Let the building begin!
Posted on Friday, September 07, 2012
The Geneva Community Lakefront Playground Committee has selected Saturday, Oct. 20, as the date to begin construction on the playground, which will be built on the Seneca Lakefront.
The playground is a part of a collaborative project between Hobart and William Smith Colleges and the City of Geneva through the KaBOOM! organization. The announcement of this date comes only a year after KaBOOM! founder and CEO Darell Hammond was on campus to deliver the Convocation address to begin the 2011-2012 academic year.
Recently, the City of Geneva was awarded a $20,000 grant through Let's Play, a community partnership led by Dr. Pepper Snapple Group to get kids and families active nationwide. Geneva was one of only two cities in all of New York State to be named a "2012 Playful City USA" community by KaBOOM!.
The group says that Geneva was recognized for its outstanding dedication to play, demonstrated in part by the project to build the Community Lakefront Playground and the fact that volunteers from the city, in collaboration with Hobart and William Smith Colleges, successfully completed a playground at West Street Elementary. In a press release announcing the Playful Cities designation, it was noted, "Geneva looks at its goals on a community-wide level and hopes to strengthen connections through the cause of play."
Currently, the playground project has raised $91,488 toward the goal of $100,000. "We're on that final push, and every little bit helps!" says assistant Director of the Office for Community Engagement and Service Learning Jeremy Wattles. "We hope to build our entire ‘dream playground' this fall, and will ‘spruce' and add a few more features on site in spring 2013."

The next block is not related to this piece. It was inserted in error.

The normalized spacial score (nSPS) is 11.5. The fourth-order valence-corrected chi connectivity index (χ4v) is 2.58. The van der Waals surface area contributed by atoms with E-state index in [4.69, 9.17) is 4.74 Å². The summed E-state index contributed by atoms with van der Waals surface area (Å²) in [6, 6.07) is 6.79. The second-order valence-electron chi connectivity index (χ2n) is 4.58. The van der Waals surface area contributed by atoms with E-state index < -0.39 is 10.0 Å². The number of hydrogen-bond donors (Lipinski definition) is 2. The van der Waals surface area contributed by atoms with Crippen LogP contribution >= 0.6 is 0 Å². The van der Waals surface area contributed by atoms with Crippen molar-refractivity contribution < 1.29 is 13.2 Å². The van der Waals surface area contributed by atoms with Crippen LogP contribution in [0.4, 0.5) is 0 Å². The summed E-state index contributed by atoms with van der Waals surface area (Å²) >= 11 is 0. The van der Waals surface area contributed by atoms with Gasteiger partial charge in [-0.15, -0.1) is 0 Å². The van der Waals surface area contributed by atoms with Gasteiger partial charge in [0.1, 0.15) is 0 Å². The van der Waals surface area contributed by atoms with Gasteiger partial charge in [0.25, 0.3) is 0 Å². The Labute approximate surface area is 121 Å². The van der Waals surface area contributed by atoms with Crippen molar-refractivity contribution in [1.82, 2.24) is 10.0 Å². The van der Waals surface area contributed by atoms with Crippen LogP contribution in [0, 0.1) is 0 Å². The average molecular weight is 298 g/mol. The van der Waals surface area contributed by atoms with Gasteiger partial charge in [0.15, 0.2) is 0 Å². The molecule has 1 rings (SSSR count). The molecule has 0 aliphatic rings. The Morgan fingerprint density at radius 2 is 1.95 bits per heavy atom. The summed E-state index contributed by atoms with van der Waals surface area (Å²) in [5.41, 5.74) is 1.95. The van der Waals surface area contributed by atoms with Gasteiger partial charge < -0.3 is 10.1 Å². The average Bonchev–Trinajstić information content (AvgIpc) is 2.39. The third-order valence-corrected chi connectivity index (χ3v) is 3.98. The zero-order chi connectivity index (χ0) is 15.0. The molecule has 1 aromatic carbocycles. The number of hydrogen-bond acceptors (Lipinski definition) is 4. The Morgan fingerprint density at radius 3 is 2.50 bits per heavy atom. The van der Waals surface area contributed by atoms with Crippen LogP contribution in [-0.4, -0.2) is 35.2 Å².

Community volunteers and students from the Colleges will team up on Build Day; it is hoped construction will be completed that day. There will be announcements in the near future with more information about volunteering, or interested volunteers can contact CCESL at email@example.com.
According to the American Academy of Pediatrics, play is critical to healthy brain development. It allows children to use their creativity while simultaneously developing imagination, dexterity and physical, cognitive and emotional strength. Yet, today's children spend less time playing outside than any previous generation in part because only one-in-five live within walking distance of a park or playground. The resulting play deficit is having profound consequences for kids physically, socially and academically.